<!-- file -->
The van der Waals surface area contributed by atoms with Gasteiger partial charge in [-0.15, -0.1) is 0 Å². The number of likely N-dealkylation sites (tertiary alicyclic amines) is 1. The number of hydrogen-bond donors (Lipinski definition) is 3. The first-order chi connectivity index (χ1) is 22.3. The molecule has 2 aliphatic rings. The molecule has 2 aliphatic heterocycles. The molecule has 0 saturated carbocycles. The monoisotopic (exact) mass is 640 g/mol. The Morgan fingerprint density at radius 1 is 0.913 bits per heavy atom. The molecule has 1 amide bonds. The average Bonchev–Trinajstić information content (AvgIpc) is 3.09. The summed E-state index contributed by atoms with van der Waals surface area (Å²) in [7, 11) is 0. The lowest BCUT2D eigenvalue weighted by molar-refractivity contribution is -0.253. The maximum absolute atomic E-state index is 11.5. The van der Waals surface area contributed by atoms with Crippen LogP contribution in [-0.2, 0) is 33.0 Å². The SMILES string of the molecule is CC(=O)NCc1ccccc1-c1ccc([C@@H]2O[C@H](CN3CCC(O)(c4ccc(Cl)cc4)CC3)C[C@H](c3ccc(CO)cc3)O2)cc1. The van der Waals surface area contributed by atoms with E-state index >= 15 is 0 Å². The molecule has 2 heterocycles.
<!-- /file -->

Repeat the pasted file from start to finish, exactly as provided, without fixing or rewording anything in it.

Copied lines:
The van der Waals surface area contributed by atoms with Gasteiger partial charge in [-0.15, -0.1) is 0 Å². The number of likely N-dealkylation sites (tertiary alicyclic amines) is 1. The number of hydrogen-bond donors (Lipinski definition) is 3. The first-order chi connectivity index (χ1) is 22.3. The molecule has 2 aliphatic rings. The molecule has 2 aliphatic heterocycles. The molecule has 0 saturated carbocycles. The monoisotopic (exact) mass is 640 g/mol. The Morgan fingerprint density at radius 1 is 0.913 bits per heavy atom. The molecule has 1 amide bonds. The average Bonchev–Trinajstić information content (AvgIpc) is 3.09. The summed E-state index contributed by atoms with van der Waals surface area (Å²) in [7, 11) is 0. The lowest BCUT2D eigenvalue weighted by molar-refractivity contribution is -0.253. The maximum absolute atomic E-state index is 11.5. The van der Waals surface area contributed by atoms with Crippen LogP contribution in [-0.2, 0) is 33.0 Å². The SMILES string of the molecule is CC(=O)NCc1ccccc1-c1ccc([C@@H]2O[C@H](CN3CCC(O)(c4ccc(Cl)cc4)CC3)C[C@H](c3ccc(CO)cc3)O2)cc1. The van der Waals surface area contributed by atoms with E-state index >= 15 is 0 Å². The molecule has 2 heterocycles.